3 Financial Lessons I Learned From the Pandemic

by Maurie Backman | Published on Aug. 21, 2021

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Woman in mask buying paper products from the grocery store.

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The pandemic was a situation unlike any other we've all experienced. Here's what I learned from it.

When the coronavirus pandemic first hit, I, like many working parents, was a little lost. My first priority was to keep my family safe and to shield my children from the fears a lot of us were experiencing. But I also took steps to help ensure that the pandemic didn't ruin my personal finances. Those included working until all hours of the night to avoid a disruption in income when my daytime hours were occupied with remote school and strategically cutting back on purchases until things settled down.

In the end, the pandemic taught me some very important lessons. Here are three that stick out in my mind.

1. It's okay to have a robust emergency fund

I've always been financially paranoid. I frequently worry about unplanned bills like home repairs, and I've been known to go overboard on the emergency fund front by socking away extra money in my savings account rather than the three to six months' worth people generally need.

But the pandemic actually affirmed that my paranoia wasn't totally misplaced. While I, thankfully, did not see my income take a hit last year, many people had a very different experience and dealt with significant income loss. As such, I made the decision to boost my emergency fund to a little over a year's worth of bills last year. I was able to do so when our vacation plans got cancelled, summer camp was called off, and I had more time to work (and boost my earnings) by virtue of having nowhere to go.

I used to think that saving more than six months' worth of bills was actually excessive. But the pandemic has helped me realize that a year's worth of expenses in savings isn't going overboard, at least not for me. Because I'm self-employed, my income is unpredictable to begin with, and so having that extra cushion is a smart move.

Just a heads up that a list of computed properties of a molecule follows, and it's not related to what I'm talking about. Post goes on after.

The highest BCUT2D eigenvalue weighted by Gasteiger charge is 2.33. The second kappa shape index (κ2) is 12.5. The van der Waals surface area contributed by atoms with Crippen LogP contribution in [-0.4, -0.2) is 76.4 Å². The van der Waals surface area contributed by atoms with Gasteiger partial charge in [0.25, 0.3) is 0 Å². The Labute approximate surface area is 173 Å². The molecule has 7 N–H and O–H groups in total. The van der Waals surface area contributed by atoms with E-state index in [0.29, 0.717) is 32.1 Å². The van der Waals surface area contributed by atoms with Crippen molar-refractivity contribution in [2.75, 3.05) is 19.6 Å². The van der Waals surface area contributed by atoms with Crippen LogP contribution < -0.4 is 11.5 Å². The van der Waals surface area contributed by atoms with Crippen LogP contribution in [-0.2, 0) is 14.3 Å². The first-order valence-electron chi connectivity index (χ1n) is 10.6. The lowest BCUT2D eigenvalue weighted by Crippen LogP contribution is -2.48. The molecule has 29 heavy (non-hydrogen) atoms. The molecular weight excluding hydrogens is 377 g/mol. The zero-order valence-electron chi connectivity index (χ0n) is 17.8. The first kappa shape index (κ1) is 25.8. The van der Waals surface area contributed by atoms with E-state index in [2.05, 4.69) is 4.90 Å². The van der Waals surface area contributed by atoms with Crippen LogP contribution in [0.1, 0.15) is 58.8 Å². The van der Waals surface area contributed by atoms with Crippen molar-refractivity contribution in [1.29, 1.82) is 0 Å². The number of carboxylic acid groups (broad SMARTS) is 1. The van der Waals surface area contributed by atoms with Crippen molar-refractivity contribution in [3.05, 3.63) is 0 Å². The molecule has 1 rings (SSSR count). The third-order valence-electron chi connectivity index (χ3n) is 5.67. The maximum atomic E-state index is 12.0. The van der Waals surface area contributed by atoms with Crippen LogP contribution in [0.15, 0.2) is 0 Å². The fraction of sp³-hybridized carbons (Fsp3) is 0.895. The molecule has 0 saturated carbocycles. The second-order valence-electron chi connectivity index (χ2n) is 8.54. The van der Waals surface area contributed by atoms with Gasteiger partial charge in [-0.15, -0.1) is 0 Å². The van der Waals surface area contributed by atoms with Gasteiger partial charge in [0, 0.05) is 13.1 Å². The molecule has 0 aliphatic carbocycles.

I do recognize that by tying that money up in savings, I'm losing out on the higher returns an investment account could give me. But the peace of mind is well worth it.

2. It's smart to have a backup income source

I'm very grateful that there was plenty of demand for the work I do during the pandemic. But I also realized that I was very much putting all of my eggs in one basket.

As such, I started exploring other business ideas (like a dog-walking service) during the pandemic that I could revert to if the need happened to arise. Thankfully, it didn't come to that, but now that I have those plans mapped out, they're a good thing to have in my pocket.

3. It pays to stock on staple items strategically

Remember the great toilet paper crunch of 2020? How could anyone forget? Had it not been for the fact that I just happened to buy a 36-pack at my local warehouse club the week before things got bad, we would've been sorely out of luck.

While I'm certainly not a fan of hoarding items, and I do think we all need to be careful about overstocking perishable items, the pandemic made me realize that it makes sense to maintain a healthy supply of household staples like paper towels and soap. Thankfully, between my basement closets and garage, I have the space to store these items, and my warehouse club membership helps me pay less for them. As such, there's no reason to not keep a little extra on hand -- to a reasonable extent, of course.

Even once the pandemic is long behind us, I have a feeling a lot of people will be permanently changed by it. So far, my financial outlook has definitely been impacted by the events of the past year, and while I hope we never have another one like it, the one positive thing is that it did teach me to be a bit more fiscally responsible.

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